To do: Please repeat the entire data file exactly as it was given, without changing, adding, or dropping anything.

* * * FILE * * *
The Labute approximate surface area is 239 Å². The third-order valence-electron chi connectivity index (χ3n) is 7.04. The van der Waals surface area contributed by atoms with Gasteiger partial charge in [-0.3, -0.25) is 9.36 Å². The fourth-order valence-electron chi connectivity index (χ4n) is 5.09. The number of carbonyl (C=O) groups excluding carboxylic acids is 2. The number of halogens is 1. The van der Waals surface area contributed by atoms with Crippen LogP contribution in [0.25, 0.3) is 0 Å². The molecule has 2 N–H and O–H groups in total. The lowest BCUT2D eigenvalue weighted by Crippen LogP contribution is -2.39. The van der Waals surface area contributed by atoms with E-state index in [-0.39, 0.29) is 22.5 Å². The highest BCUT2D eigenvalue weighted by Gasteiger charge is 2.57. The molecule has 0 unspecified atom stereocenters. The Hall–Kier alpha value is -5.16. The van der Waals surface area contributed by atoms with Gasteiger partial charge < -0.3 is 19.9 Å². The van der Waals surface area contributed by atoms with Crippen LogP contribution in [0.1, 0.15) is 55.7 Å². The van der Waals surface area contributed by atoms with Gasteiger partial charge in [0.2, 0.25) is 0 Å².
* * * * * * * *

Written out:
The Labute approximate surface area is 239 Å². The third-order valence-electron chi connectivity index (χ3n) is 7.04. The van der Waals surface area contributed by atoms with Gasteiger partial charge in [-0.3, -0.25) is 9.36 Å². The fourth-order valence-electron chi connectivity index (χ4n) is 5.09. The number of carbonyl (C=O) groups excluding carboxylic acids is 2. The number of halogens is 1. The van der Waals surface area contributed by atoms with Crippen LogP contribution in [0.25, 0.3) is 0 Å². The molecule has 2 N–H and O–H groups in total. The lowest BCUT2D eigenvalue weighted by Crippen LogP contribution is -2.39. The van der Waals surface area contributed by atoms with E-state index in [-0.39, 0.29) is 22.5 Å². The highest BCUT2D eigenvalue weighted by Gasteiger charge is 2.57. The molecule has 0 unspecified atom stereocenters. The Hall–Kier alpha value is -5.16. The van der Waals surface area contributed by atoms with Gasteiger partial charge < -0.3 is 19.9 Å². The van der Waals surface area contributed by atoms with Crippen LogP contribution in [0.1, 0.15) is 55.7 Å². The van der Waals surface area contributed by atoms with Gasteiger partial charge in [0.2, 0.25) is 0 Å².